“We have weapons in our hand and it’s with the weapons that we must liberate this country,” Jimmy Chérizier, a notorious gang boss nicknamed Barbecue, told the British channel.

Douyon and many other Haitians spurn such posturing.

“They are just adopting this discourse and this narrative to try to gain sympathy and have people forgive them for what they have done,” the activist said of the gangs, who many suspect are using violence to strong-arm Haiti’s future leaders into granting them an amnesty.

“No one in Haiti believes any gang member is a revolutionary,” Douyon added. “They are rapists, killers, kidnappers.”

Robert Fatton, a Haitian politics professor from the University of Virginia, agreed the gangs were “trying to present a revolutionary face – [even though] there’s nothing revolutionary about them. Most of those groups were financed and created by politicians and by business elites – and now they have great autonomy from those forces and they’re enjoying that power,” Fatton said, adding:“This is not something that, in my mind at least, represents any type of popular uprising, let alone a revolution.”

Revolution or not, Haiti’s capital has been indisputably upended by the insurrection, which has seen police stations and government offices ransacked and torched, airport shut down and thousands of prisoners released from jail.

A woman carrying a child runs after gunshots were heard in Port-au-Prince, Haiti, on 20 March 2024. Photograph: Clarens Siffroy/AFP/Getty Images

A UN report released last Thursday said Haiti faced a “cataclysmic situation” with state institutions “close to collapse”, violence out of control, and 1.4 million people “a step away from famine”. Haiti’s already fragile health system is also teetering on the brink, with 18 health institutions no longer functioning in the capital region, including the country’s largest public hospital, the State University hospital. More than 1,500 people were killed in the first three months of this year, compared with 4,451 in the whole of 2023.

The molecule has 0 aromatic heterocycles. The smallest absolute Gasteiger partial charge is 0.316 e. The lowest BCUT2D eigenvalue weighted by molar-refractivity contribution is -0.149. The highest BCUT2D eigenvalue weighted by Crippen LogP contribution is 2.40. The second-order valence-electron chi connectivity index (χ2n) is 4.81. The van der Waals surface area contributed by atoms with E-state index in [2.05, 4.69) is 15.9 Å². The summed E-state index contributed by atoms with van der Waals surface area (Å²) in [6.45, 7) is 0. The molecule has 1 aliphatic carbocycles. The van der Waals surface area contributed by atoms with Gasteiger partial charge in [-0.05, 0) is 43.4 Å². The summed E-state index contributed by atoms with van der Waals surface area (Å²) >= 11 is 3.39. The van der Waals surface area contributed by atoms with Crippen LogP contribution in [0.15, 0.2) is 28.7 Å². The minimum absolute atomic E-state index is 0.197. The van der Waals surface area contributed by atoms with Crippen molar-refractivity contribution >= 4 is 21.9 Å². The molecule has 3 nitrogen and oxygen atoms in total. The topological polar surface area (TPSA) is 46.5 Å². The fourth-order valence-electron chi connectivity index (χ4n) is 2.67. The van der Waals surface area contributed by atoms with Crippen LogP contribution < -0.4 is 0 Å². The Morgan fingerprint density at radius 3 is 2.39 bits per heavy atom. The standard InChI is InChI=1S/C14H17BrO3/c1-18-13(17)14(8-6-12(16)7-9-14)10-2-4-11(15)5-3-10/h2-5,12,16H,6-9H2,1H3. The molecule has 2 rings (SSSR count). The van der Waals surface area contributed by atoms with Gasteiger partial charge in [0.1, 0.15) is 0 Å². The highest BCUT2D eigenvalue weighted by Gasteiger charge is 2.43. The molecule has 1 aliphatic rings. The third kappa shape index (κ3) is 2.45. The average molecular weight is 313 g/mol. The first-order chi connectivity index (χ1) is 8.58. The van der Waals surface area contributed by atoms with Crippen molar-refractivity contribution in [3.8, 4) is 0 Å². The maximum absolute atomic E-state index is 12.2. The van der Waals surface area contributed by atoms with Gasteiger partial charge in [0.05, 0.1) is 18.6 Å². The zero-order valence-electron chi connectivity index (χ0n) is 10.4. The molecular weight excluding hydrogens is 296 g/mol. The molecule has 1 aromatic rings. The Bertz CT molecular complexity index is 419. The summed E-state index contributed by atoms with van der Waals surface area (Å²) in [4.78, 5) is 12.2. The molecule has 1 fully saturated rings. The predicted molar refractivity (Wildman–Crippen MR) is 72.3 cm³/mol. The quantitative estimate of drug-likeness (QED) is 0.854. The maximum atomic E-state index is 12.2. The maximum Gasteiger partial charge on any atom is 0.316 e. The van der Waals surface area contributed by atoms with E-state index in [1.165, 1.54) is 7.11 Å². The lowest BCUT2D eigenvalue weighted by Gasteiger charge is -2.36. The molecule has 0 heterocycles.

“The vacuum of governance in Haiti has left everybody scrambling for power and domination. I think that’s what we’re seeing right now … It’s a free-for-all,” said Wilentz, comparing the turmoil to the ‘dechoukaj’ (uprooting) looting and violence that followed the 1986 downfall of the dictator François ‘Baby Doc’ Duvalier.

“This is like a giant dechoukaj[only that] was machetes and stones. It was grotesque – but no one had a gun.”

The 2024 uprising, in contrast, is being waged with the help of a large and sophisticated arsenal of semi-automatic weapons, mostly smuggled into Haiti from the US thanks to its lax firearm laws.